January 01, 2019

A Winter's Tale (mostly about valenki)

A Winter's Tale (mostly about valenki)
Asya Lisina

For us out here in the country, winter is always a joy. Because, well, there’s snow, and snow’s always better than rain. Then, when the hut’s all covered with snow, it’ll be warmer, like under a blanket. Minus twenty outside, the sun’s shining like mad, throwing blue shadows across the white snow. Thin tails of smoke drift upward from the chimneys, like someone’s sitting in the stove with a cigarette and blowing the smoke up into the sky, a sure sign of a cold snap. In winter, no surprise here, everybody stays home – except the small fry. They have a blast, careering down all the hills, whooping it up, and shrieking. They ride their little sleds and those who don’t have sleds slide right on their behinds. And then there are all the dogs – even they’re having fun.

But you have to dress special in winter. See, if you’re in a city, there’s subways and there’s cars, so you could go barefoot or run around in your undies, there’s no way you’re going to freeze. Not in the country, though. Stick your nose out there, and you’re done, it’s darn near frozen off. The gals bundle themselves up in shawls. The one underneath is an ordinary cotton print and the one on top is a thin knit. For workaday life, either brown or gray, but for days off or to go to the club, a bleached, crocheted affair. No villager in living memory has ever worn a fur coat. Sheepskin jackets, yes. But they’re heavy on the shoulders, which is fine for somebody on guard duty, where you’re standing in one spot, or for a policeman. But our folks keep it simple – a quilted jacket and away you go.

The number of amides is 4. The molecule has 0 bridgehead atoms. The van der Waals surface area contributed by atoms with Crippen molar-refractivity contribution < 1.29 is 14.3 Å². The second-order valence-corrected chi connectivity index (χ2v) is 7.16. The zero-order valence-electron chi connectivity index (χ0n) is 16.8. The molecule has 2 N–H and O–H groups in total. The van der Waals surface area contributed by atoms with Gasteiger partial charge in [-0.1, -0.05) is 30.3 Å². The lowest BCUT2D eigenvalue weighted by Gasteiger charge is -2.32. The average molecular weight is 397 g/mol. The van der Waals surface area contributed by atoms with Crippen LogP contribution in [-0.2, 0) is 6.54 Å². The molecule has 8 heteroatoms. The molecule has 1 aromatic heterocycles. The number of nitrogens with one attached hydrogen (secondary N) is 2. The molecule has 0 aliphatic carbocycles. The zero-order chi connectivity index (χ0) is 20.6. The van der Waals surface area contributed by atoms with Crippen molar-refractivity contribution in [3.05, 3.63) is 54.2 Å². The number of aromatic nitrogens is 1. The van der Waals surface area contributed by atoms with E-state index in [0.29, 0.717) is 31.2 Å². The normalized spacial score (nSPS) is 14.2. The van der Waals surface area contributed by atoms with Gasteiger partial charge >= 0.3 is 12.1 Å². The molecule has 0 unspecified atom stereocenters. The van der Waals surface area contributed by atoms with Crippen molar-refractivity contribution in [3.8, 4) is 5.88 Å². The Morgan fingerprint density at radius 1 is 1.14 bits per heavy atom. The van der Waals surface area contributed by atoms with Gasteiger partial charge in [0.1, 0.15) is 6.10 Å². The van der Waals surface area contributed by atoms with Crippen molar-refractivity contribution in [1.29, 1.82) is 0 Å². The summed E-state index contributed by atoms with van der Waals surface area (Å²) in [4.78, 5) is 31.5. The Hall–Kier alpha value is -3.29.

Valenki are something else altogether. In Russia, those felt boots are as near as you can get to the number-one footwear, after regular leather boots. The old ’uns who used to roll the felt for valenki were held in high honor. You need a sheep’s fleece, but only from the spring shearing, and you have to prepare it just right. First you have to lay the whole thing out and give it a good eyeballing, let your experienced fingers feel what kind of fleece it is. Thick or poor and paltry? Then it goes on the wool carder. To this day there are still some barnlike outbuildings with comb-looking things installed inside. You put the fleece on it, and that doohickey rakes it through, taking out all sorts of debris, and you end up with a sheet of wool. That’s peeled off the carder, formed into a loose tube, and taken to the workshop. There they spread it flat on a table, divide it into equal pieces (one for the left foot, one for the right), and they stretch the wool out just so and then start beating it with a stick to make the wool cling together. That’s called “fulling,” which is valyat in Russian, and that’s likely where the word valenki comes from.

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